Global stocks have inched higher ahead of the conclusion of the US central bank’s two-day policy meeting on Wednesday, which will give investors a glimpse of how officials view the inflation outlook.
The S&P 500 was flat in early dealings, but the tech-focused Nasdaq Composite rose 0.3 per cent. Across the Atlantic, the European Stoxx 600 index was up 0.2 per cent, and the UK’s FTSE 100 climbed by the same amount.
Top movers in the US included several energy companies such as Diamondback Energy, ExxonMobil, Occidental Petroleum and Halliburton, as demand for oil remained high thanks to the lifting of pandemic curbs.
Brent crude, the global benchmark, was up 0.6 per cent to $74.46 a barrel, its highest level since April 2019. The US benchmark, West Texas Intermediate, was up 0.2 per cent at $72.26 a barrel, its strongest since October 2018.
“The general feeling is that it’s probably too good to be true,” said Luca Paolini, chief strategist at Pictet Asset Management, referring to stocks on both sides of the Atlantic holding on to record highs. “But as long as the global economy continues to do well, the market will continue to go higher.”
The “dot plot” released by the Federal Reserve on Wednesday will provide insight into how high US central bankers expect inflation to rise this year and next.
“The key component to watch at Wednesday’s press conference is an acknowledgment by Fed chair [Jay] Powell that the tapering discussion is under way,” said Danielle DiMartino Booth, chief executive of Quill Intelligence, “and that officials are pondering a timeframe as to when they will communicate to the markets that the tapering train is scheduled to depart the station”.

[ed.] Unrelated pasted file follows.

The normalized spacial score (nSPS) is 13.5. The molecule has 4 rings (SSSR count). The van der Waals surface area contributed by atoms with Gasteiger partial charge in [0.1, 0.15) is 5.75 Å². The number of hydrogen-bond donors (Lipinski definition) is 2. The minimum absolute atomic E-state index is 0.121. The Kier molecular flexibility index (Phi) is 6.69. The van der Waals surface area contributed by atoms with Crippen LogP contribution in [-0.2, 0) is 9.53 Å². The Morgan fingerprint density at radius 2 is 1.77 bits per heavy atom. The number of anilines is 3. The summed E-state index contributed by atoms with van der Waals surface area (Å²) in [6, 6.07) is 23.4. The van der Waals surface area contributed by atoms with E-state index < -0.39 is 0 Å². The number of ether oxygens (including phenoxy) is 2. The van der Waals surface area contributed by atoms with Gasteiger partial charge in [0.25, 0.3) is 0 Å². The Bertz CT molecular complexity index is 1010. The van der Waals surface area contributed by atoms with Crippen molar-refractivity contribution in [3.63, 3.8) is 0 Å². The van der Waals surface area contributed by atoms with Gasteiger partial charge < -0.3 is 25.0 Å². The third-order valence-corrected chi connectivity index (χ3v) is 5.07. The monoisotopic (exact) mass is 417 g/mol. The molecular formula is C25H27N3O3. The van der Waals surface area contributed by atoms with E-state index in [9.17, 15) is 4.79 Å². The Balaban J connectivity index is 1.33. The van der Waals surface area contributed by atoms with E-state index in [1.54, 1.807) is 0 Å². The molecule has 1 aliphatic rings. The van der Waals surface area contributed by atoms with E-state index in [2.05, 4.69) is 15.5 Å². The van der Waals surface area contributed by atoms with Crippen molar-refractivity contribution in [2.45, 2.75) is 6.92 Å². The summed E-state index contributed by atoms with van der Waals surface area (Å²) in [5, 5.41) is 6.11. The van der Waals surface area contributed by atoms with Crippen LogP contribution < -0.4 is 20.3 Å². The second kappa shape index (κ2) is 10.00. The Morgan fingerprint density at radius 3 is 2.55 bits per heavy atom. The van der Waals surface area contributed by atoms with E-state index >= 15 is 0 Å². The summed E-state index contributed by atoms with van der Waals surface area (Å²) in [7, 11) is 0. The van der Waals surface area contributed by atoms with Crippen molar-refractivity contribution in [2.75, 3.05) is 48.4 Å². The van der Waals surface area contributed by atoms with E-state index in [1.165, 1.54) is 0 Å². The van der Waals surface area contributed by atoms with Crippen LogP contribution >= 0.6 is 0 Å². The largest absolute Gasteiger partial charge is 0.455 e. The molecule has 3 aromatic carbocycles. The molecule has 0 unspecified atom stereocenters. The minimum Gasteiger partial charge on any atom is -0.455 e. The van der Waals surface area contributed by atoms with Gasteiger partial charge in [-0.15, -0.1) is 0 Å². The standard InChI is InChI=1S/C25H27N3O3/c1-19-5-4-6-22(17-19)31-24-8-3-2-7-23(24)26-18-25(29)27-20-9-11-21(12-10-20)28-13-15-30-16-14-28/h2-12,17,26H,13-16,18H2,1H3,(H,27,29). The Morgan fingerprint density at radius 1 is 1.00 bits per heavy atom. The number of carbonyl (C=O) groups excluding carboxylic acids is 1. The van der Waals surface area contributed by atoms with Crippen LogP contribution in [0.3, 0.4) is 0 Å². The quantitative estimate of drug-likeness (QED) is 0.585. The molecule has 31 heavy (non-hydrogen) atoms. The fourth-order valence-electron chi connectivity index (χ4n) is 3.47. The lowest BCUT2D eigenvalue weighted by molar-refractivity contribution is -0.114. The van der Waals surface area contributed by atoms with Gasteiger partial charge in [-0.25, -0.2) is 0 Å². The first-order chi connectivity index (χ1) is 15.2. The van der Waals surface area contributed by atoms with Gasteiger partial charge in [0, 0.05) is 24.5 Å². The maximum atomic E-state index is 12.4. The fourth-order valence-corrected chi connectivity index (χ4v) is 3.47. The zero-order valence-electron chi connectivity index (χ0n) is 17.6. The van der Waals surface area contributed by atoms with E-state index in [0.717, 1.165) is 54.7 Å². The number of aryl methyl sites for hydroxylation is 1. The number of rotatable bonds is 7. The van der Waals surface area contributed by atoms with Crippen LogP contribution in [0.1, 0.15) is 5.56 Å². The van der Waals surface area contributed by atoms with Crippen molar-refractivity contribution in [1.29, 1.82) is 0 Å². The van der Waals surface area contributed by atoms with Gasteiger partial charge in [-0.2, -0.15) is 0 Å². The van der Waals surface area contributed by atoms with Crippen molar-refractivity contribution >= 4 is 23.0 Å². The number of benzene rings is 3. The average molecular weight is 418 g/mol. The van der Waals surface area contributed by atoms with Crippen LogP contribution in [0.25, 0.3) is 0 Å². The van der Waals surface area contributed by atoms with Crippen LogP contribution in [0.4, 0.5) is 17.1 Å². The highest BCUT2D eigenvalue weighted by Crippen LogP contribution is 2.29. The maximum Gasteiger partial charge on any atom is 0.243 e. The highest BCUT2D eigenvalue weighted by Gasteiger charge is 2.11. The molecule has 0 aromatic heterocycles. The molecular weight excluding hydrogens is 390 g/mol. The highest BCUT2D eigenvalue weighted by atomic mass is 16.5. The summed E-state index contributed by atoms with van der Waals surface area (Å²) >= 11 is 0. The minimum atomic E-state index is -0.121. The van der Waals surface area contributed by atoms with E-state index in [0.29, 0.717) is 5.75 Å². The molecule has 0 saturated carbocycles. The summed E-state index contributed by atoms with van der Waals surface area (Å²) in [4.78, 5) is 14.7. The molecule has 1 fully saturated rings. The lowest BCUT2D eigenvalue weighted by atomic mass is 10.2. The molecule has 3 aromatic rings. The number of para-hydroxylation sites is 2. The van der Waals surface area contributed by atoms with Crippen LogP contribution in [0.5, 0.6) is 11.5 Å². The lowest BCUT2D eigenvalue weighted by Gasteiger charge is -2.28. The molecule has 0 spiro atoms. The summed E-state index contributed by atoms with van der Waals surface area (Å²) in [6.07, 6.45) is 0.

The appointment of noted antitrust advocate Lina Khan as chair of the Federal Trade Commission did not seem to have a serious impact on Big Tech companies, with little movement by Apple, Amazon, Facebook and Alphabet in morning trading.
In the UK, inflation in May rose 2.1 per cent year on year, according to figures released on Wednesday, reflecting higher costs for clothing and eating out and overshooting the Bank of England’s 2 per cent target. The BoE said last month it would slow the pace of its pandemic-era bond-buying programme, although it emphasised this did not represent a shift in its policy.
Pictet’s Paolini said the inflation outlook in the UK would be affected by labour shortages in many sectors, noting that there was already clear upward pressure on wages.
Central banks around the world are grappling with how to respond to rising inflation, though policymakers in Europe and the US have said they view the price rises as transitory effects of economic reopenings.
“This is not a local phenomenon,” said Willem Sels, chief investment officer for private banking and wealth management at HSBC. “Around the world, we are seeing increased inflation due to petrol price base effects [in] comparison to low oil prices last year, some bottlenecks in the supply chain and a pick-up in retail and hospitality demand.”
In the US, investors anticipate that discussion by the Fed about when to start shrinking its monthly asset purchase scheme may begin as soon as Wednesday. The European Central Bank said last week that it would stick to its bond-buying plan.
Bonds were steady on both sides of the Atlantic after last week’s global rally, despite the stronger inflation outlook that usually makes their fixed interest payments less attractive.